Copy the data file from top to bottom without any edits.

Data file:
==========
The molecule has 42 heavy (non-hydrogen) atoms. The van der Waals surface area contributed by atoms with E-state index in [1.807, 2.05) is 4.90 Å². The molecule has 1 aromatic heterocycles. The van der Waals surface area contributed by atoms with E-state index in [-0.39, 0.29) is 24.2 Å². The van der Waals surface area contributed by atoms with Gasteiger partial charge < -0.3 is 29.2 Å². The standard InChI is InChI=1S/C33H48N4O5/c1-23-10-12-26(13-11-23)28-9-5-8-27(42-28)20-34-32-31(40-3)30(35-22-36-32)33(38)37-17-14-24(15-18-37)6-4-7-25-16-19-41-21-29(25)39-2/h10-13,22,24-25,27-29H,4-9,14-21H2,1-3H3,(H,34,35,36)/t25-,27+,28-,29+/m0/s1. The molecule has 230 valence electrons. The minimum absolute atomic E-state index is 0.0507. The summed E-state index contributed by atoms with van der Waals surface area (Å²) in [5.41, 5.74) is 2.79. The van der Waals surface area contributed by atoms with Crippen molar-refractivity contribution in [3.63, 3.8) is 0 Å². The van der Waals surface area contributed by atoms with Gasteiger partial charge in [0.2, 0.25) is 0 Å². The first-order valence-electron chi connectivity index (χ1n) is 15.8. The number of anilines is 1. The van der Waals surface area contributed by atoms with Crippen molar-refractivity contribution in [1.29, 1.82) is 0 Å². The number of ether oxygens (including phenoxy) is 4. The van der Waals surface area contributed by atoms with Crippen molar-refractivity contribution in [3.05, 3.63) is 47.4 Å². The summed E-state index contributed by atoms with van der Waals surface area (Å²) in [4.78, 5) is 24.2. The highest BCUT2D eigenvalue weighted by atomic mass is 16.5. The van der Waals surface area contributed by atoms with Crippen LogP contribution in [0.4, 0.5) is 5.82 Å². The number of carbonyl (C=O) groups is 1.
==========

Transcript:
The molecule has 42 heavy (non-hydrogen) atoms. The van der Waals surface area contributed by atoms with E-state index in [1.807, 2.05) is 4.90 Å². The molecule has 1 aromatic heterocycles. The van der Waals surface area contributed by atoms with E-state index in [-0.39, 0.29) is 24.2 Å². The van der Waals surface area contributed by atoms with Gasteiger partial charge < -0.3 is 29.2 Å². The standard InChI is InChI=1S/C33H48N4O5/c1-23-10-12-26(13-11-23)28-9-5-8-27(42-28)20-34-32-31(40-3)30(35-22-36-32)33(38)37-17-14-24(15-18-37)6-4-7-25-16-19-41-21-29(25)39-2/h10-13,22,24-25,27-29H,4-9,14-21H2,1-3H3,(H,34,35,36)/t25-,27+,28-,29+/m0/s1. The molecule has 230 valence electrons. The minimum absolute atomic E-state index is 0.0507. The summed E-state index contributed by atoms with van der Waals surface area (Å²) in [5.41, 5.74) is 2.79. The van der Waals surface area contributed by atoms with Crippen molar-refractivity contribution in [3.63, 3.8) is 0 Å². The van der Waals surface area contributed by atoms with Gasteiger partial charge in [0.2, 0.25) is 0 Å². The first-order valence-electron chi connectivity index (χ1n) is 15.8. The number of anilines is 1. The van der Waals surface area contributed by atoms with Crippen molar-refractivity contribution in [1.29, 1.82) is 0 Å². The number of ether oxygens (including phenoxy) is 4. The van der Waals surface area contributed by atoms with Crippen molar-refractivity contribution in [3.05, 3.63) is 47.4 Å². The summed E-state index contributed by atoms with van der Waals surface area (Å²) in [4.78, 5) is 24.2. The highest BCUT2D eigenvalue weighted by atomic mass is 16.5. The van der Waals surface area contributed by atoms with Crippen LogP contribution in [0.4, 0.5) is 5.82 Å². The number of carbonyl (C=O) groups is 1.